Plants acquire Pi by active uptake into the epidermal and cortical cells of the root via proton–Pi symporters of the PHT1 family (Poirier and Bucher, 2002; Raghothama, 2000). Once in root cortical cells, Pi must eventually be loaded into the apoplastic space of the xylem, and transported to the shoot by the transpiration stream and root pressure (Clarkson, 1993). The root endodermis contains a hydrophobic Casparian band that forms a barrier to apoplastic flow of water and ions towards the root vascular cylinder, making movement of ions across the endodermal cells a key step in transfer of ions to the root xylem. A few genes have been identified that participate in transfer of ions into the root xylem. Some of the corresponding proteins have been shown to mediate ion efflux, such as BOR1 and SKOR1 for boron and potassium efflux, respectively (Gaymard et al., 1998; Takano et al., 2002). Influx carriers are also involved in the transfer of ions into xylem vessels, such as the low-affinity sulfate transporters SULTR2;1 and SULTR3;5, the low-affinity Pi transporter PHT1;2, and the bi-directional nitrate transporter NTR1:5 (Ai et al., 2009; Kataoka et al., 2004; Lin et al., 2008; Takahashi et al., 2000). Interestingly, all these genes are expressed primarily in root pericycle and xylem parenchyma cells. A multitude of mechanisms and transporters mediating influx and efflux are thus involved in directing nutrients from the root cortical cells into xylem vessels.

The Arabidopsis thaliana pho1 mutant is defective in the transfer of Pi from roots to shoots, resulting in strong Pi deficiency in above-ground tissues (Poirier et al., 1991). The PHO1 gene was identified by map-based cloning, and the PHO1 gene family has been characterized in Arabidopsis, rice and the moss Physcomitrella patens (Hamburger et al., 2002; Secco et al., 2010; Stefanovic et al., 2007; Wang et al., 2008, 2004). PHO1 is expressed primarily in the vascular tissue of the root. The corresponding protein contains six potential transmembrane spanning domains and a long N-terminal hydrophilic domain (Hamburger et al., 2002). PHO1 shows no homology to characterized solute transporters, including the family of plant PHT1 H+/Pi co-transporters, but contains two domains, named SPX and EXS, that have been identified in some Saccharomyces cerevisiae proteins that are involved in phosphate transport or sensing, and in protein sorting to endomembranes (Wang et al., 2004). Proteins homologous to PHO1 are also present in a large spectrum of eukaryotes, from Caenorhabditis elegans and Drosophila to mammals (Hamburger et al., 2002). The pho1 phenotype could result from a block in uptake of Pi into endodermal cells, either via active uptake of Pi from the apoplast or its transfer via plasmodesmata. Support for this hypothesis comes from specific expression of the promoter of the Pi deficiency-responsive gene IPS1 in the endodermal cells of pho1 roots, indicating that endodermal cells are the primary Pi-deficient cells in the root of the pho1 mutant (Martin et al., 2000). Alternatively, the pho1 mutant could be compromised in acquisition of Pi into the pericycle and/or xylem parenchyma cells of the root, or in the release of Pi into the apoplast of the root vascular cylinder. These latter hypotheses are supported by expression of the PHO1 promoter in the cells of the root vascular cylinder, including the pericycle (Hamburger et al., 2002). However, neither Pi influx or efflux activity has yet been demonstrated for PHO1 when expressed in heterologous systems (including Xenopus oocytes, yeast and liposomes), raising questions about its mode of action in long-distance Pi transport (Hamburger et al., 2002).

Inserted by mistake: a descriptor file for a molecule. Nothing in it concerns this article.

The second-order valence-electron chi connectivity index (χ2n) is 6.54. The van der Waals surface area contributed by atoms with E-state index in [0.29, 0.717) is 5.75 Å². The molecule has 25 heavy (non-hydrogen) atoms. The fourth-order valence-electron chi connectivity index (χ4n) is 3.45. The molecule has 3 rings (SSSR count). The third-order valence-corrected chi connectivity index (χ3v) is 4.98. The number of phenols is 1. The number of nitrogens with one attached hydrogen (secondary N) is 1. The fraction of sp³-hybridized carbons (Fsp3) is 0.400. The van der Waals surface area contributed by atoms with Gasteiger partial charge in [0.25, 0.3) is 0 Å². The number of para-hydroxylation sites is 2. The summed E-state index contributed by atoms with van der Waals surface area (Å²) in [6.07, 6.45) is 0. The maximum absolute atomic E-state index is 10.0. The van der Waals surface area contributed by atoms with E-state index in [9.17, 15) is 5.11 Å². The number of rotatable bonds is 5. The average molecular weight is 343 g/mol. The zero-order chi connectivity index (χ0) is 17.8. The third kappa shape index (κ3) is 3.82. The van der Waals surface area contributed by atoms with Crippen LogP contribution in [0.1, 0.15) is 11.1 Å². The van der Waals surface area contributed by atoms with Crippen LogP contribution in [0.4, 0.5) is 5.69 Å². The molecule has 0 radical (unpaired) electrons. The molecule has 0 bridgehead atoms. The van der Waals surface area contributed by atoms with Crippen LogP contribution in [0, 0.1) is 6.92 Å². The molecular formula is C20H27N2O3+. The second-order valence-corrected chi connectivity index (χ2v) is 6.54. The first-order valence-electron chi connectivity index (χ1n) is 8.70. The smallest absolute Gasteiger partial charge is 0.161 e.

In a set of experiments aimed at studying the role of PHO1 in Pi transport, it was discovered that PHO1 over-expression in leaves was associated with high shoot Pi level and reduced shoot growth. Examination of the Pi transport dynamics in these plants revealed that PHO1 over-expression in leaves led to a dramatic export of Pi into the xylem vessel and out of leaves. Altogether, these results reveal a role for PHO1 as an important mediator of Pi efflux.